“No.” Dave replied directly from outside the room as he escaped the conversation, his voice trailing off as he did. “First wrestling in the ring, then wrestling between the sheets.”
“Ew, again,” Eddie said under his breath as he made a sour face.
Dave wheeled out a white board that he had insisted on buying because in his own words “if I’m going to be a coach, I need to have a big ass white board.” Eddie sat in the dining room that doubled as their “war room” and drank out of a glass filled near to the brim with sweet tea.
“Ok, so you have two opponents. Luckily, you have experience winning one of these matches already.”
“Rocky has never won a triple threat. JCH has.” Eddie chimed in. “Actually it was three other people in that match. I’ve seen the tape.”
“Good, you’ve already prepared,” Dave stated. “Well since you’re ahead of the curve, hit me with the facts, Ed.”
“Rocky is inexperienced, even by my standards. He needs a head of steam to keep his offense going, so if we take away his momentum and his wheels, we can put him in deep water.”
“Sounds like a plan,” Dave nodded and wrote notes with several yelps of a green dry-erase marker on his board. “And what dangers does he present?”
“He’s a hype man. He gets the crowd into his act and feeds off the Pterosaur gimmick. He also has remarkable stamina for a guy who has that much movement in his offense.”
“You’re forgetting Stu Weiler,” Dave offered. “He showed during the Gladhappy match that he isn’t just smart, he is clever and willing to do whatever it takes to win. Don’t underestimate the man because Richard Parker mocks him.”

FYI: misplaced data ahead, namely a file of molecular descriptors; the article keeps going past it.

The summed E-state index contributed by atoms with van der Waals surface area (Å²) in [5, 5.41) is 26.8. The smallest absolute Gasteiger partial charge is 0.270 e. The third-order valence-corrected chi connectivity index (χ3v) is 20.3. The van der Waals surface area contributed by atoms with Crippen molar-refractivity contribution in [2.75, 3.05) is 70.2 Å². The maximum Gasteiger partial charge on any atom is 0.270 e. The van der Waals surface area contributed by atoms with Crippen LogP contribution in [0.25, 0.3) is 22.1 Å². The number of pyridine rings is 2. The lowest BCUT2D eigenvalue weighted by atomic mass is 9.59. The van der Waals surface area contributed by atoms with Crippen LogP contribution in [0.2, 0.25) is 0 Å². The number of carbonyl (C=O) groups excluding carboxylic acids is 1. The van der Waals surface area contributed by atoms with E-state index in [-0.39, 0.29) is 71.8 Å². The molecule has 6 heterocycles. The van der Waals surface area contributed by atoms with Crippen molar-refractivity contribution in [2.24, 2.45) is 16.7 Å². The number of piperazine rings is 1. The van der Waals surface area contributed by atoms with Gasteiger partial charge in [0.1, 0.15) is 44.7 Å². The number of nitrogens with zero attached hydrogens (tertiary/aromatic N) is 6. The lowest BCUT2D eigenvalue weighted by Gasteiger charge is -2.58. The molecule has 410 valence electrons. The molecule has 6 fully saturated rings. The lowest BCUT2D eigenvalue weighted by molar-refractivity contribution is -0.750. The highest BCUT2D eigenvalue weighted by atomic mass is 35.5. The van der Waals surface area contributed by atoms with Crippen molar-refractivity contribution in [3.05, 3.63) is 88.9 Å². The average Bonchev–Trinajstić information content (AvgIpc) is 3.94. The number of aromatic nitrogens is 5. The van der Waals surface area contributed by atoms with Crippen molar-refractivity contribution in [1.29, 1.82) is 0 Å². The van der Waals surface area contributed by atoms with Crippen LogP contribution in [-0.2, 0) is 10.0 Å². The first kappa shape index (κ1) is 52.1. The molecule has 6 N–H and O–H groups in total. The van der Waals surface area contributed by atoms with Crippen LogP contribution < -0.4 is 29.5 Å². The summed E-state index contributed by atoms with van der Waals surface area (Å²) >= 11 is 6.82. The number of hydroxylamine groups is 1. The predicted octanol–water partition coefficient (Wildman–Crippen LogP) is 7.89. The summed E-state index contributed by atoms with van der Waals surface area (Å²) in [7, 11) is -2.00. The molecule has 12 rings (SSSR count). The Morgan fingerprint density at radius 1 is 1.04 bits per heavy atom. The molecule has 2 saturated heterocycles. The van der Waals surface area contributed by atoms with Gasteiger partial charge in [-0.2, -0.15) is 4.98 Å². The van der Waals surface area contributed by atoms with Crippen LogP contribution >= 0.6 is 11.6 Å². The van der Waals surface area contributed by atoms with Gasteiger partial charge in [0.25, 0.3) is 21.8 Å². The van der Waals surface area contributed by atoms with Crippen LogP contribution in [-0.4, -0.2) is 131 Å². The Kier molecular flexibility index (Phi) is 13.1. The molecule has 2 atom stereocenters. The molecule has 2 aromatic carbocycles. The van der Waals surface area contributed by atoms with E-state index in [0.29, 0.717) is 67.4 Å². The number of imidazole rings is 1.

“Right.” Eddie chirped. “As for Jonathan, he definitely has the edge in experience, and that whole Love Convoy cult is unhinged. Plus he has Vickie. She is the key to this, don’t you think?”
“Definitely,” came the response and the squeak of a pink dry-erase. “He ain’t much of a wrestler, but the pent up sexual frustration he has… Well that kind of torment can make a man do awful things. Desperation is a cologne, Ed. And we aint talkin’ POWERBOMB.”
Eddie rankled his face as Dave finished writing his notes on the board and stepped back.
“Ok, so you and I, we’re going to have to work together here because this is a triple threat in the ring and a triple threat outside of the ring. I don’t know if we’ve seen three managers at once in PRIME.”
As Dave stood looking at the notes, he popped the top on and off the dry erase marker he was holding. Finally, he turned around with a mischievous look.
“You have a plan.” Eddie said, seeing the lethal trap behind Gibson’s eyes at work.